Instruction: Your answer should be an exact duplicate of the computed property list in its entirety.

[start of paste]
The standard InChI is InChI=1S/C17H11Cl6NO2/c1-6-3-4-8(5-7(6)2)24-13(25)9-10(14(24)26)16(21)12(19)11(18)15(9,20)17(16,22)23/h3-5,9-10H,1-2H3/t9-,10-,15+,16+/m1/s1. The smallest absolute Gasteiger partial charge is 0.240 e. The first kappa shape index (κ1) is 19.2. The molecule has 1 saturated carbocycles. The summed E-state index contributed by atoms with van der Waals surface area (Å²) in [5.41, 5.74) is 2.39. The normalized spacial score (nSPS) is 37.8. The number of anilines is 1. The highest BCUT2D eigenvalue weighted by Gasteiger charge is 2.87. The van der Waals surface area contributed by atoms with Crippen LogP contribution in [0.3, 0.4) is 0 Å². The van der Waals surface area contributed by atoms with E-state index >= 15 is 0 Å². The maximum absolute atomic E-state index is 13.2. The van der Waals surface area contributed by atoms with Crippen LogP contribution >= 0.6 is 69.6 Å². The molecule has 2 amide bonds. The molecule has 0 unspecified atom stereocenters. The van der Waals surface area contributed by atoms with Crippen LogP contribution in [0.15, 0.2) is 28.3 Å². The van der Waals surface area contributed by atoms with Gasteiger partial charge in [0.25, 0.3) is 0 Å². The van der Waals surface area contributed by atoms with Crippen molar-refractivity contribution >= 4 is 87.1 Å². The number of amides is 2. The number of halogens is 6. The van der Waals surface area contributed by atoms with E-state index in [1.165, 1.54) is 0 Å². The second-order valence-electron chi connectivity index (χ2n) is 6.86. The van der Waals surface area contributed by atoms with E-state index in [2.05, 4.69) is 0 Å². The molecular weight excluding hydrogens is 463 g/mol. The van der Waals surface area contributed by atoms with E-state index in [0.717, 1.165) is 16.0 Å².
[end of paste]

The standard InChI is InChI=1S/C17H11Cl6NO2/c1-6-3-4-8(5-7(6)2)24-13(25)9-10(14(24)26)16(21)12(19)11(18)15(9,20)17(16,22)23/h3-5,9-10H,1-2H3/t9-,10-,15+,16+/m1/s1. The smallest absolute Gasteiger partial charge is 0.240 e. The first kappa shape index (κ1) is 19.2. The molecule has 1 saturated carbocycles. The summed E-state index contributed by atoms with van der Waals surface area (Å²) in [5.41, 5.74) is 2.39. The normalized spacial score (nSPS) is 37.8. The number of anilines is 1. The highest BCUT2D eigenvalue weighted by Gasteiger charge is 2.87. The van der Waals surface area contributed by atoms with Crippen LogP contribution in [0.3, 0.4) is 0 Å². The van der Waals surface area contributed by atoms with E-state index >= 15 is 0 Å². The maximum absolute atomic E-state index is 13.2. The van der Waals surface area contributed by atoms with Crippen LogP contribution >= 0.6 is 69.6 Å². The molecule has 2 amide bonds. The molecule has 0 unspecified atom stereocenters. The van der Waals surface area contributed by atoms with Crippen LogP contribution in [0.15, 0.2) is 28.3 Å². The van der Waals surface area contributed by atoms with Gasteiger partial charge in [0.25, 0.3) is 0 Å². The van der Waals surface area contributed by atoms with Crippen molar-refractivity contribution >= 4 is 87.1 Å². The number of amides is 2. The number of halogens is 6. The van der Waals surface area contributed by atoms with E-state index in [1.165, 1.54) is 0 Å². The second-order valence-electron chi connectivity index (χ2n) is 6.86. The van der Waals surface area contributed by atoms with E-state index in [2.05, 4.69) is 0 Å². The molecular weight excluding hydrogens is 463 g/mol. The van der Waals surface area contributed by atoms with E-state index in [0.717, 1.165) is 16.0 Å².